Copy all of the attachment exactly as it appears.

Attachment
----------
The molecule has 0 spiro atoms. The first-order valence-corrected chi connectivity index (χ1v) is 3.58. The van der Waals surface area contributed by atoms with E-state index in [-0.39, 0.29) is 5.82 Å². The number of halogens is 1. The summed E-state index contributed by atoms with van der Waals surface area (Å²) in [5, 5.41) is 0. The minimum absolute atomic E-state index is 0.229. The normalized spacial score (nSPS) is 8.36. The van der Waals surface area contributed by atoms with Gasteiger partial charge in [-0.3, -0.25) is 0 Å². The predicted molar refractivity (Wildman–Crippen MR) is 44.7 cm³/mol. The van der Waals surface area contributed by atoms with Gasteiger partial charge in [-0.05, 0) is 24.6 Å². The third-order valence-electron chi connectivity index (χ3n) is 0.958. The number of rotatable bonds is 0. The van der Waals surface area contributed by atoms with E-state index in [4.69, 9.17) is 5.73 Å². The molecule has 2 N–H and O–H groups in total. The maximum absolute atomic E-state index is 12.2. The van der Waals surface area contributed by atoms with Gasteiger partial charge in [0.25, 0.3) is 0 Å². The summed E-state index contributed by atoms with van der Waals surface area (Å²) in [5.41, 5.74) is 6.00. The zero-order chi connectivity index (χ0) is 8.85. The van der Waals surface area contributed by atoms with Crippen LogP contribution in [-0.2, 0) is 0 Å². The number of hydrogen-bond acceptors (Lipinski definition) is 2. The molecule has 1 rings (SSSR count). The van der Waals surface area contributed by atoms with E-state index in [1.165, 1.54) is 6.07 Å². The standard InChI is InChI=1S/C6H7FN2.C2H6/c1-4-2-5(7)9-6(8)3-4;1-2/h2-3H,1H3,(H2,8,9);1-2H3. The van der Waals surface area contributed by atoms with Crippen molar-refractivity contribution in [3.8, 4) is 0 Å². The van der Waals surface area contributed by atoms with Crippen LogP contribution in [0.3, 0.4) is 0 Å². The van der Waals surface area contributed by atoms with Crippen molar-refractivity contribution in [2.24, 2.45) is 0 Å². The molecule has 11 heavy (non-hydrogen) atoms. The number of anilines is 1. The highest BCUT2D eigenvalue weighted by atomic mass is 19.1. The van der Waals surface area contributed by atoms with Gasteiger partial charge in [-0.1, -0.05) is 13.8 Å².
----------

The molecule has 0 spiro atoms. The first-order valence-corrected chi connectivity index (χ1v) is 3.58. The van der Waals surface area contributed by atoms with E-state index in [-0.39, 0.29) is 5.82 Å². The number of halogens is 1. The summed E-state index contributed by atoms with van der Waals surface area (Å²) in [5, 5.41) is 0. The minimum absolute atomic E-state index is 0.229. The normalized spacial score (nSPS) is 8.36. The van der Waals surface area contributed by atoms with Gasteiger partial charge in [-0.3, -0.25) is 0 Å². The predicted molar refractivity (Wildman–Crippen MR) is 44.7 cm³/mol. The van der Waals surface area contributed by atoms with Gasteiger partial charge in [-0.05, 0) is 24.6 Å². The third-order valence-electron chi connectivity index (χ3n) is 0.958. The number of rotatable bonds is 0. The van der Waals surface area contributed by atoms with E-state index in [4.69, 9.17) is 5.73 Å². The molecule has 2 N–H and O–H groups in total. The maximum absolute atomic E-state index is 12.2. The van der Waals surface area contributed by atoms with Gasteiger partial charge in [0.25, 0.3) is 0 Å². The summed E-state index contributed by atoms with van der Waals surface area (Å²) in [5.41, 5.74) is 6.00. The zero-order chi connectivity index (χ0) is 8.85. The van der Waals surface area contributed by atoms with Crippen LogP contribution in [-0.2, 0) is 0 Å². The number of hydrogen-bond acceptors (Lipinski definition) is 2. The molecule has 1 rings (SSSR count). The van der Waals surface area contributed by atoms with E-state index in [1.165, 1.54) is 6.07 Å². The standard InChI is InChI=1S/C6H7FN2.C2H6/c1-4-2-5(7)9-6(8)3-4;1-2/h2-3H,1H3,(H2,8,9);1-2H3. The van der Waals surface area contributed by atoms with Crippen molar-refractivity contribution in [3.8, 4) is 0 Å². The van der Waals surface area contributed by atoms with Crippen LogP contribution in [0.3, 0.4) is 0 Å². The van der Waals surface area contributed by atoms with Crippen molar-refractivity contribution in [2.24, 2.45) is 0 Å². The molecule has 11 heavy (non-hydrogen) atoms. The number of anilines is 1. The highest BCUT2D eigenvalue weighted by atomic mass is 19.1. The van der Waals surface area contributed by atoms with Gasteiger partial charge in [-0.1, -0.05) is 13.8 Å².